Second-Guessing Old Compositions

Is it wise for a composer — even a great composer — to return to old compositions years later, to revise and update them?

It’s a question posed by Rachmaninoff’s Piano Concerto no. 4, which was sketched in 1914, completed in 1926, and then revised and published in a heavily edited edition in 1941. Some have stood by the composer’s final decisions, upholding and performing the ’41 version (which Robert Russell Bennett helped Rachmaninoff to complete), but others are convinced Rachmaninoff got the Piano Concerto no. 4 right the first time. The original ’26 version of the piece has only been available in print since ’00, so time will tell whether an historical consensus is ever reached on which of the three versions of the piece is best (there’s also a 1928 version, rendered by Rachmaninoff’s first round of cuts).

In A Year in Classical Music: 1926 vol. 12, I draw a comparison to George Lucas second-guessing and revising the original Star Wars trilogy in the late ’90s and early ’00s, when he made the three prequels. Star Wars devotees were scandalized by the changes: the screen cluttered by legions of CGI-added aliens, Greedo made to shoot first at Han Solo, and so on. The overwhelming consensus has been that Lucas’ changes to those classic films were misguided (to put it mildly). Doesn’t that indicate that it contradicts something in the creative process to revisit, second-guess, and revise old pieces?

Tchaikovsky greatly improved upon the original 1870 version of his Romeo and Juliet overture with revisions in 1872 and especially 1880 (the final version we know and love today), but at the time of the original composition he was still a young composer who had not fully mastered his craft. In 1947 Prokofiev extensively revised his Symphony no. 4  of 1929, so much so that the latter piece is a new composition, not so much a revision of the original. Bruckner, with his neurotic self-doubt and sensitivity to criticism, revised his symphonies many times, but this has generally been seen as indecisive fussing over trivial details, not as important creative work.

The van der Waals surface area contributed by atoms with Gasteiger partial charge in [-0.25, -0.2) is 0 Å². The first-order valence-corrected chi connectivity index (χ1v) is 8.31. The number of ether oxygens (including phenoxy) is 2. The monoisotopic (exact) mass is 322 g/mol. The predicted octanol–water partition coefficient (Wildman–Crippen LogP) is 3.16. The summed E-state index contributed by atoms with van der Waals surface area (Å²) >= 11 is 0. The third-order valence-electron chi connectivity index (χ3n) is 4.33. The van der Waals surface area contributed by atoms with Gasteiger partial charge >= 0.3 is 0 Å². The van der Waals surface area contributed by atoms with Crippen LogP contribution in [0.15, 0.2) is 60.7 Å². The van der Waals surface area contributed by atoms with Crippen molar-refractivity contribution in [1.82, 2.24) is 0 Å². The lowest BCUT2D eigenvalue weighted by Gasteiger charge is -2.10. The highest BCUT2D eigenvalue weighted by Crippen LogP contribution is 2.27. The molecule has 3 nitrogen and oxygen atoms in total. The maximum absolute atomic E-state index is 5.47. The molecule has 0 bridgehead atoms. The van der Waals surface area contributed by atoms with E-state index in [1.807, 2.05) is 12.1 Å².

So I’m not sure I can think of an instance in which second-guessing an old composition has produced a superior piece. (Ives may be the one important exception, as he spent the last half of his career tinkering with old works — but there again, it’s an exceptional case as Ives was a pioneering and experimental writer.) It seems that a work of art must be the product of a single progression of thought, developed and refined within a relatively short time, if it’s to be a coherent representation of the composer’s creative process. Beethoven didn’t revise his first two symphonies to reflect the developments in his creative process that characterize the Third; he allowed the two early works to remain as artifacts of their time and place, and presented the Third in the context of a new period of style and technique. My suspicion is that an artist — even a great artist — will be unable to return to the time of a previous stage in the development of his creative process and successfully work with the styles and techniques of that past time, even though they had once been his own. If he tries he’ll only be doing music theory, not creative composition.




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